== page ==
Immigration

Steve Jensen is not opposed to immigration.  

In fact, his father was an immigrant to the United States from Denmark after WWII, having grown up under German occupation. In 1951, at the age of 21, he lawfully obtained a visa and came to the US and eventually became a naturalized citizen. Immigration has enriched our nation and strengthened our culture. However, with the privilege of living in a country as a guest or a citizen comes the responsibility to follow the law.   

Undocumented aliens and resident aliens should be treated the same way as all other citizens—no harsher and no more lenient. They should not receive special plea dispositions to avoid the immigration consequences of their unlawful conduct. Manipulating a plea disposition so as to allow undocumented residents to avoid immigration consequences is to treat them more favorably than US residents. Although District Attorneys do not enforce Federal law, we have a responsibility to respect the laws of the United States. We should not work to actively undermine the enforcement of the law by the Federal Government.

When it comes to sentencing, undocumented aliens should be sentenced appropriately for offenses committed. They should not be allowed to avoid sentencing consequences based on an agreement to be deported. Because of the porous nature of the southern border, deportation is no guarantee that an undocumented alien will not again re-enter the United States illegally. Prosecutors routinely encounter cases against criminal undocumented aliens who have re-entered the US illegally and recommitted crimes. Steve Jensen has personally prosecuted one child abuse homicide case involving an undocumented alien who was deported following a felony conviction in another county, with receipt of a lenient sentence on condition that he submit to deportation, who returned to the US illegally and killed a child. District Attorneys should not be complicit in the commission of such tragedies by agreeing to lenient dispositions based on immigration status.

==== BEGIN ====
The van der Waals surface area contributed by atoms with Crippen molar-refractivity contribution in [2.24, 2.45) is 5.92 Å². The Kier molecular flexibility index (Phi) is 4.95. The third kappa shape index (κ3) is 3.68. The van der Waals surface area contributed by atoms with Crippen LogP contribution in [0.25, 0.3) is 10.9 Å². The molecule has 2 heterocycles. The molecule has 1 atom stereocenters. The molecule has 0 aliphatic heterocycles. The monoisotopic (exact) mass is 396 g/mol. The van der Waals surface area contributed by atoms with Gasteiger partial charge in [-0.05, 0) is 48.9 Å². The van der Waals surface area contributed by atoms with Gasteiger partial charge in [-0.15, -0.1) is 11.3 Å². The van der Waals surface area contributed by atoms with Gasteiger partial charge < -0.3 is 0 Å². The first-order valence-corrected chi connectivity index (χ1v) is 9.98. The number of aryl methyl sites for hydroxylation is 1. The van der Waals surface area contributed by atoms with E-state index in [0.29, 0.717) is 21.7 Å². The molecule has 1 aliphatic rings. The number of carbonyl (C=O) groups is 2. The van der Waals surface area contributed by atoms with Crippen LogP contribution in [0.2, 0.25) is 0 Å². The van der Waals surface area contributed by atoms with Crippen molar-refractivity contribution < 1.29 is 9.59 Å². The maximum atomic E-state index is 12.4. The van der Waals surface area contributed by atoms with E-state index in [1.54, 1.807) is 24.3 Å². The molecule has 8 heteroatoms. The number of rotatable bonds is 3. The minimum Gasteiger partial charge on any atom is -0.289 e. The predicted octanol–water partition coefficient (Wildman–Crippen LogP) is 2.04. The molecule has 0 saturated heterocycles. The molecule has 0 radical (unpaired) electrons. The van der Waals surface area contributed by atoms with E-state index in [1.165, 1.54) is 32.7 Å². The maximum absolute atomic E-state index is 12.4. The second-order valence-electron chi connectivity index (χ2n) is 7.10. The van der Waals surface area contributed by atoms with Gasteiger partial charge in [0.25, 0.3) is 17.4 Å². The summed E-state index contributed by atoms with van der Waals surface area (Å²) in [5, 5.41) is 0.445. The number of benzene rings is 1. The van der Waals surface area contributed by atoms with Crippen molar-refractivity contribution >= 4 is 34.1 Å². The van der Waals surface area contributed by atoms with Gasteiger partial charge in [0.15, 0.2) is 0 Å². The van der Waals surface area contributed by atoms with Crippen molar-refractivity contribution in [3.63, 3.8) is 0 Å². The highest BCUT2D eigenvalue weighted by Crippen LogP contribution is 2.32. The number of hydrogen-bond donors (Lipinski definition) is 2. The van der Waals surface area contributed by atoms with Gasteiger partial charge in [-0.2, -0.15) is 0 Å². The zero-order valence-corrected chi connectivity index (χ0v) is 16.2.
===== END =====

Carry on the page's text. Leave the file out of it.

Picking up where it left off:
District Attorneys should cooperate with other agencies involved in the investigation of crime, regardless of immigration status. District Attorneys should work to uphold the rule of law, not attempt to thwart it based on political ideology.